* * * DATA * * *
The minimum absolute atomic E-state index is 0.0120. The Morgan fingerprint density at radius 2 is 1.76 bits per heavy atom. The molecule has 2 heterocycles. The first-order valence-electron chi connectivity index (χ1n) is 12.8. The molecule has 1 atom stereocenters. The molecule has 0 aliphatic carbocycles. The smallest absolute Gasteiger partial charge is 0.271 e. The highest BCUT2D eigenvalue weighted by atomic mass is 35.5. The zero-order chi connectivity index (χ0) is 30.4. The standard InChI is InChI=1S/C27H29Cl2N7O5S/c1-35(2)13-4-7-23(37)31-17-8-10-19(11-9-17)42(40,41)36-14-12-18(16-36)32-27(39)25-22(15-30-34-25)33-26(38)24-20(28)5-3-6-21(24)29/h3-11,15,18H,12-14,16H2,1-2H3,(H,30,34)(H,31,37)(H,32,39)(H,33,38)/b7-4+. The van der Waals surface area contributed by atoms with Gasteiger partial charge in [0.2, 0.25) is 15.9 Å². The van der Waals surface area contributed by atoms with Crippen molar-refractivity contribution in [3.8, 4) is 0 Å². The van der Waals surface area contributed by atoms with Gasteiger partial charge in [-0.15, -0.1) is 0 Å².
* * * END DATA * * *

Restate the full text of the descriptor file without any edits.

The minimum absolute atomic E-state index is 0.0120. The Morgan fingerprint density at radius 2 is 1.76 bits per heavy atom. The molecule has 2 heterocycles. The first-order valence-electron chi connectivity index (χ1n) is 12.8. The molecule has 1 atom stereocenters. The molecule has 0 aliphatic carbocycles. The smallest absolute Gasteiger partial charge is 0.271 e. The highest BCUT2D eigenvalue weighted by atomic mass is 35.5. The zero-order chi connectivity index (χ0) is 30.4. The standard InChI is InChI=1S/C27H29Cl2N7O5S/c1-35(2)13-4-7-23(37)31-17-8-10-19(11-9-17)42(40,41)36-14-12-18(16-36)32-27(39)25-22(15-30-34-25)33-26(38)24-20(28)5-3-6-21(24)29/h3-11,15,18H,12-14,16H2,1-2H3,(H,30,34)(H,31,37)(H,32,39)(H,33,38)/b7-4+. The van der Waals surface area contributed by atoms with Gasteiger partial charge in [0.2, 0.25) is 15.9 Å². The van der Waals surface area contributed by atoms with Crippen molar-refractivity contribution in [3.8, 4) is 0 Å². The van der Waals surface area contributed by atoms with Gasteiger partial charge in [-0.15, -0.1) is 0 Å².